Pines for the prairies [Part I]

D. Dumas/Wikimedia Commons The Jack Pine is the most widely distributed pine found in Canada.

Sara Williams

Saskatchewan Perennial Society

Pines are found world-wide, mostly in the Northern Hemisphere. Pinus is the classical Latin name for this genus. Many pines, both native and introduced, do well on the prairies. These range from dwarf “buns” such as ‘Slowmound’ mugo pine to towering trees like white pine and lodgepole pine.

In spite of their size differences, they share many characteristics. Most prefer lighter sandy soils. All grow best in full sun. Generally tougher than spruce or fir, their deep tap root enables them to “tap” water from the subsoil during drought.

Pines have needles in bundles of two, three or five, depending on the species. Needles that are in bundles of two, such as those of Scots, mugo and jack pine, are semi-circular in cross-section and tend to be stiff. Needles in bundles of three or five, such as those of white pine and limber pine, are triangular in cross-section and softer and more slender.

Depending on the species, the needles remain on a tree for 2 to 5 years (or longer), turn yellow, later brown, and then drop. Because needles on the “inside” of the tree, closest to the trunk, are the oldest, they are the ones that brown and fall first. When pines are stressed by heat or drought, many needles may fall at once. This is your cue to water deeply and then mulch.

As pines age, they often (but not always) lose their lower branches, exposing attractive, furrowed bark. Deer love the younger needles of pines (especially those with softer needles such as Swiss stone pine) and may denude branches within browsing level.

Male and female “flowers”, in the form of cones, are separate but formed on the same tree. Small red male pollen cones, quite visible in early spring, are formed in clusters at the end of branches at the base of the tree on new shoots. They open in the spring to release wind-born pollen and then disintegrate. The female cones are formed at the tips of new shoots.

We’ll begin with those closest to home: Jack pine and lodgepole pine.

Jack pine (Pinus banksiana) is the most widely distributed pine across Canada with a natural range from the Arctic Circle to the Great Lakes, including the boreal forests of the prairies. The species name honors Sir Joseph Banks (1773-1820), the British horticulturist of Kew Gardens fame who initiated many of the plant hunting expeditions of his era.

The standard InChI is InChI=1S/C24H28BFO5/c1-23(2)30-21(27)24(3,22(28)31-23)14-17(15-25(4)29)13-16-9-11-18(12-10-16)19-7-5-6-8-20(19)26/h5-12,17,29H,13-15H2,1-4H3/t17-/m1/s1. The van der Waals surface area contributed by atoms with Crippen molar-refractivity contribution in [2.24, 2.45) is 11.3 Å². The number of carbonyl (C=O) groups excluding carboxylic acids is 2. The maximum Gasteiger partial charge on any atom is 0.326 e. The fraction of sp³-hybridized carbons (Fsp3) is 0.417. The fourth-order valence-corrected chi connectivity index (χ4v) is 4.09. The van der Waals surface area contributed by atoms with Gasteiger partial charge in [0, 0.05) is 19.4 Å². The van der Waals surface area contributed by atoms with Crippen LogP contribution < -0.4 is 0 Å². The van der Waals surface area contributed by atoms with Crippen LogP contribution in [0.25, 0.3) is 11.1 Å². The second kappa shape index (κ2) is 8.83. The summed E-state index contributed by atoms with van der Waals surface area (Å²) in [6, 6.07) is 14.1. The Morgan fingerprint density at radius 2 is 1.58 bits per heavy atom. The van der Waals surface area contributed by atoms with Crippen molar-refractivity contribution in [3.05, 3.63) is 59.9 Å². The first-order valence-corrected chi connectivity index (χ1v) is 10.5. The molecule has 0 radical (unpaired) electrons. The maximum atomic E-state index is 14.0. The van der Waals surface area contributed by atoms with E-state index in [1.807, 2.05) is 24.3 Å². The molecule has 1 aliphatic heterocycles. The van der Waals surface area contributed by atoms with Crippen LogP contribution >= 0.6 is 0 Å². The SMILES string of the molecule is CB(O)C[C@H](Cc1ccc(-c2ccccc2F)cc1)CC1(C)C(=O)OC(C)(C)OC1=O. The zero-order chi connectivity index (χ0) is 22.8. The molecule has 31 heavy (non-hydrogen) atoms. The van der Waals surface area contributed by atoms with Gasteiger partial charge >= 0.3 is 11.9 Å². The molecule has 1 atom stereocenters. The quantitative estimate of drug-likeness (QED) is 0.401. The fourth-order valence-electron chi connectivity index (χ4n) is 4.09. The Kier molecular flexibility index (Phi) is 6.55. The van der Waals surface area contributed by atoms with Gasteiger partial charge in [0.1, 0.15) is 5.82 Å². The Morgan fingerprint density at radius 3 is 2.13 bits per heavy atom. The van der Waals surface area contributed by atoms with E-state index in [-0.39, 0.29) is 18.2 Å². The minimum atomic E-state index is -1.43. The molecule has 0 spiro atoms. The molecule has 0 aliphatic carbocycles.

Jack pines can naturalize on poor soils. They are extremely hardy with the ability to survive adversity but are not generally recommended as an urban ornamental conifer. For those who have lived in the Boreal forest they are a reminder of home. For others, perhaps a reminder of a Charlie Brown Christmas tree.

They have an open irregular form (20 x 7 m / 65 x 25 ft.), dark brown, furrowed, irregular bark, and short dull green needles in bundles of two. The dark purple curved cones, often in pairs, point toward the tips of the branch, and persist on the tree until they open and release seeds by the heat of fire. They are the first trees to colonize a burned area. Their natural habitat is dry sandy or gravelly soil in full sun to which their deep and extensive root system is well adapted. They can live for 150 years.

Lodgepole pines (Pinus contorta var. latifolia) are native to the Cypress Hills of Alberta and Saskatchewan as well as the Rocky Mountains. The species name, contorta, means twisted. It may refer to the gnarled branches or the twisted needles. The long straight young trunks were once used in the construction of teepees and lodges, hence the common name. Indigenous Peoples used the resin to waterproof canoes, baskets and moccasins.

Over 18m (60 ft) tall, lodgepole pines can live to be 200 years old. The dark green to yellow green needles are in bundles of two, twisted and sharply pointed. The cones persist on the tree for 10 to 20 years. It is drought-tolerant and adaptable to a wide range of soils. It is useful in a large landscape, for screening, as a specimen tree and in shelterbelts.

Sara Williams is the author and coauthor of many books including Creating the Prairie Xeriscape, Gardening Naturally with Hugh Skinner and, with Bob Bors, the recently published Growing Fruit in Northern Gardens. She continues to give workshops on a wide range of gardening topics throughout the prairies.

This column is provided courtesy of the Saskatchewan Perennial Society (SPS; ). Check our website ( or Facebook page ( for a list of upcoming gardening events.